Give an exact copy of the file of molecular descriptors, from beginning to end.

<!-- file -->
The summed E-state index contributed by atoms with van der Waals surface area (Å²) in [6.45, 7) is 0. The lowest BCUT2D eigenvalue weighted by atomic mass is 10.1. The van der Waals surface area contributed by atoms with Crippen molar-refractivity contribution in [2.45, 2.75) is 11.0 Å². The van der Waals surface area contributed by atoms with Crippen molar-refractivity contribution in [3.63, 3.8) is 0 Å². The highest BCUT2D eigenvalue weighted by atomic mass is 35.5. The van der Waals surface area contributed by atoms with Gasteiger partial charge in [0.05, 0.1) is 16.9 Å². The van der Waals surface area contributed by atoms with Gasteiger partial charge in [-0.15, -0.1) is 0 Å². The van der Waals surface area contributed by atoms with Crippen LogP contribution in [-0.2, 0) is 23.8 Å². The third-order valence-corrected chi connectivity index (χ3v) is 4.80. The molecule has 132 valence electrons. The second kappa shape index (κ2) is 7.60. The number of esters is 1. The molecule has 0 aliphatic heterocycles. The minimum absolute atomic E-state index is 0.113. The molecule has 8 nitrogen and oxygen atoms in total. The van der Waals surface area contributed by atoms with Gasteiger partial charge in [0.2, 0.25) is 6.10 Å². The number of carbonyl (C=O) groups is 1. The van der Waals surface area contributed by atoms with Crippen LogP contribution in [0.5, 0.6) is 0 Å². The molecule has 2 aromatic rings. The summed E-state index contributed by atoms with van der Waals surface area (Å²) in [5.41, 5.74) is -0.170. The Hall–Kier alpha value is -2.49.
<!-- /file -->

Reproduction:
The summed E-state index contributed by atoms with van der Waals surface area (Å²) in [6.45, 7) is 0. The lowest BCUT2D eigenvalue weighted by atomic mass is 10.1. The van der Waals surface area contributed by atoms with Crippen molar-refractivity contribution in [2.45, 2.75) is 11.0 Å². The van der Waals surface area contributed by atoms with Crippen molar-refractivity contribution in [3.63, 3.8) is 0 Å². The highest BCUT2D eigenvalue weighted by atomic mass is 35.5. The van der Waals surface area contributed by atoms with Gasteiger partial charge in [0.05, 0.1) is 16.9 Å². The van der Waals surface area contributed by atoms with Gasteiger partial charge in [-0.15, -0.1) is 0 Å². The van der Waals surface area contributed by atoms with Crippen LogP contribution in [-0.2, 0) is 23.8 Å². The third-order valence-corrected chi connectivity index (χ3v) is 4.80. The molecule has 132 valence electrons. The second kappa shape index (κ2) is 7.60. The number of esters is 1. The molecule has 0 aliphatic heterocycles. The minimum absolute atomic E-state index is 0.113. The molecule has 8 nitrogen and oxygen atoms in total. The van der Waals surface area contributed by atoms with Gasteiger partial charge in [0.2, 0.25) is 6.10 Å². The number of carbonyl (C=O) groups is 1. The van der Waals surface area contributed by atoms with Crippen LogP contribution in [0.5, 0.6) is 0 Å². The molecule has 2 aromatic rings. The summed E-state index contributed by atoms with van der Waals surface area (Å²) in [5.41, 5.74) is -0.170. The Hall–Kier alpha value is -2.49.